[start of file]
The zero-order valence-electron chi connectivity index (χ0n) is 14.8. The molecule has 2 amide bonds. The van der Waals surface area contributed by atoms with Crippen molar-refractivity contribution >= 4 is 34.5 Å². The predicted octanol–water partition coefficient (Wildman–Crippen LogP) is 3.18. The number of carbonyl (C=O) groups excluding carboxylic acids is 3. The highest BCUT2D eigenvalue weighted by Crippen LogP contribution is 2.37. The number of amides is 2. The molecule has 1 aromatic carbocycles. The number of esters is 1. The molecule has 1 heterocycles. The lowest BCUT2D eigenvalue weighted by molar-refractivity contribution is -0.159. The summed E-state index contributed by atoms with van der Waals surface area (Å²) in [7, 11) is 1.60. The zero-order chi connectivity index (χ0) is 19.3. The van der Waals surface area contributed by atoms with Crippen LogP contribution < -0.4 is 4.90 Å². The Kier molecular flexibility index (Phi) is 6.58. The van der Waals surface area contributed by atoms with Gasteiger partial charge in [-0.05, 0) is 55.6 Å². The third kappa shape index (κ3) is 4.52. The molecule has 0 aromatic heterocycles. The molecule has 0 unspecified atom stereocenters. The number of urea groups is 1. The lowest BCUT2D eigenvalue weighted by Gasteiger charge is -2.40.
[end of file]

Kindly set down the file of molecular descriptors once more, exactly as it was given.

The zero-order valence-electron chi connectivity index (χ0n) is 14.8. The molecule has 2 amide bonds. The van der Waals surface area contributed by atoms with Crippen molar-refractivity contribution >= 4 is 34.5 Å². The predicted octanol–water partition coefficient (Wildman–Crippen LogP) is 3.18. The number of carbonyl (C=O) groups excluding carboxylic acids is 3. The highest BCUT2D eigenvalue weighted by Crippen LogP contribution is 2.37. The number of amides is 2. The molecule has 1 aromatic carbocycles. The number of esters is 1. The molecule has 1 heterocycles. The lowest BCUT2D eigenvalue weighted by molar-refractivity contribution is -0.159. The summed E-state index contributed by atoms with van der Waals surface area (Å²) in [7, 11) is 1.60. The zero-order chi connectivity index (χ0) is 19.3. The van der Waals surface area contributed by atoms with Crippen LogP contribution < -0.4 is 4.90 Å². The Kier molecular flexibility index (Phi) is 6.58. The van der Waals surface area contributed by atoms with Gasteiger partial charge in [-0.05, 0) is 55.6 Å². The third kappa shape index (κ3) is 4.52. The molecule has 0 aromatic heterocycles. The molecule has 0 unspecified atom stereocenters. The number of urea groups is 1. The lowest BCUT2D eigenvalue weighted by Gasteiger charge is -2.40.